Three men enter Dubai4 and comprise a Delta Force fire team5 sent to investigate the mysterious fate of the lost city, its thousands of remaining inhabitants, the 33rd Infantry Battalion and their commander Colonel John Konrad after their failed attempt6 to rescue the remaining civilians of Dubai from an oncoming wave of sandstorms7. The story quickly takes a series of diversionary turns as Walker chases one increasingly desperate half-baked lead after another. Clutching at vanishing straws and finally losing his mind he hallucinates John Konrad tormenting him and his men. What follows is an increasingly surrealistic (and mindlessly brutal) rampage through the ruins of Dubai. By the end of the game almost everyone is dead and all that is left is for Walker to chase phantoms. The moment the psychotic break starts the story falls entirely apart. The game treats mental illness as not even a plot device, which would be lazy and offensive enough, but as a plot-squashing device. It allows them to plug the innumerable leaks in the plot by saying the reality of the situation is never clear8 after a certain point in the story.
One theory stipulates any game with good art direction and high production values is bound to get high scores such that poor controls, dull gameplay, simplistic mechanics, harebrained writing and downright bad design will be overlooked. This certainly helps to account for Spec Ops: The Line's critical success. The game makes good use of Unreal 3. It is a feast of high resolution visuals and very subtle attention to detail shines throughout. The voice acting, which changes with the characters, is occasionally on tone but there are often slips. One moment Walker sounds just like he looks - like a deranged madman who just survived a helicopter crash screaming in frustration and rage at getting shot in the middle of one more leg of a long psychotic killing spree, and the next he sounds like Nathan Drake. The sudden switch isn't accounted for in any way and it helps to shatter the illusion that Yager's writers wanted to craft. Further, it is one of the few Unreal 3 games where all the characters don't look like greasy plastic dolls. This is apparently due to the poor application of ambient occlusion effects by developers but Yager's technical team managed to keep it under control. The opulent ruins of Dubai are beautifully captured. It's a shame, really, that such a fine art team was put to work on such a lousy game.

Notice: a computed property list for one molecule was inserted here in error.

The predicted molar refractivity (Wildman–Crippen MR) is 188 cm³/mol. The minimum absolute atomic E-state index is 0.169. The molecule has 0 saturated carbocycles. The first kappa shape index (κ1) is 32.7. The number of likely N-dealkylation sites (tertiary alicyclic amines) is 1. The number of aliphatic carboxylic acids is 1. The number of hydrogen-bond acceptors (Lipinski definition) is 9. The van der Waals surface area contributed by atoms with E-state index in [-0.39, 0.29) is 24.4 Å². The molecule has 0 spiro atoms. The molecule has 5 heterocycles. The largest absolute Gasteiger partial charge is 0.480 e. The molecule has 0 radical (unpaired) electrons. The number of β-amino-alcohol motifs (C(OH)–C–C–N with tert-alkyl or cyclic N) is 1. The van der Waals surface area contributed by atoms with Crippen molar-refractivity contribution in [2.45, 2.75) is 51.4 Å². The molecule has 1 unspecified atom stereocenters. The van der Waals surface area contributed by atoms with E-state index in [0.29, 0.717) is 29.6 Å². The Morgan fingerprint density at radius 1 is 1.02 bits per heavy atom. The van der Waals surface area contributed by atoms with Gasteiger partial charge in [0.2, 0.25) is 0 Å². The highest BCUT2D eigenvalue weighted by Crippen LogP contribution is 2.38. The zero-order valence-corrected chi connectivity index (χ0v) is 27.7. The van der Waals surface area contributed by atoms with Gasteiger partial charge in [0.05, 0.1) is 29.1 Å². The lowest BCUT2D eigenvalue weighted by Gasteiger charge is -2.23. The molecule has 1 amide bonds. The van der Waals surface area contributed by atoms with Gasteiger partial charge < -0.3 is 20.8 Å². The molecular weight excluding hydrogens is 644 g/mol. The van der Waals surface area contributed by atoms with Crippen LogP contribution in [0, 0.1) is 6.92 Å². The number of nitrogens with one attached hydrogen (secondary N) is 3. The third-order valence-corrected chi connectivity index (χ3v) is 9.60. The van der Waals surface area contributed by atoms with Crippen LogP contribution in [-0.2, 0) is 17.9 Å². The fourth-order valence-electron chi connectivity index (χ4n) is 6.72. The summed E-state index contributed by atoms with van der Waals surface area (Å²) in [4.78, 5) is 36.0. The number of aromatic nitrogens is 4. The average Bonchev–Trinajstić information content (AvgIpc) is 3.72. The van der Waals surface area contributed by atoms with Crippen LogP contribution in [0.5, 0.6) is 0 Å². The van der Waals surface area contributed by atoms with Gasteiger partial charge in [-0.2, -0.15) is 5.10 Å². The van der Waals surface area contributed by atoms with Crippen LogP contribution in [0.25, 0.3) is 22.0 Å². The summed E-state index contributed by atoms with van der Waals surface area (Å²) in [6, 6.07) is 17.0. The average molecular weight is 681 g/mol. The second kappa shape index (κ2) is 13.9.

"I like the game though. I like that it exists. Shooters are at a standstill right now. They're ****. They're **** thematically, they're **** mechanically. They're **** in just about every way you could think of." --Michael Tsarouhas, Spec Ops Criticism: An Emotional Cheap Shot
Spec Ops: The Line is a predatory and manipulative trap designed to snare ignorant minds into believing they understand something. Only the truly ignorant could fall for it. It works on no level whatsoever. As a deconstruction of the Modern Warfare-like shooters to which it is a reaction it fails by being mechanically weaker than them and not embracing enough of their assumptions to essay responses to them. As a deconstruction of escapism it fails by robbing the player of agency. As a general attack on shooters it fails because a series of trends which came and went entirely on the PC escape its evaluation and reaction. As an attack on video game violence and what it is presumed to say about players of such games it fails by vice of an immature understanding of why people play shooters at all. As a criticism of aggressive foreign policy or military adventurism it fails by virtue of its unrealistic assumptions about the nature of warfare, soldiering, human psychology, combat, meteorology, history, strategic theory and political philosophy. As an intertextual retelling of Joseph Conrad's Heart of Darkness it fails so completely a smart and unambitious student could write a decent thesis paper on it. The amount of research the game needed to get right, but clearly didn't even bother, to have even a serious chance of boating across its main points without falling apart at the seams is astounding.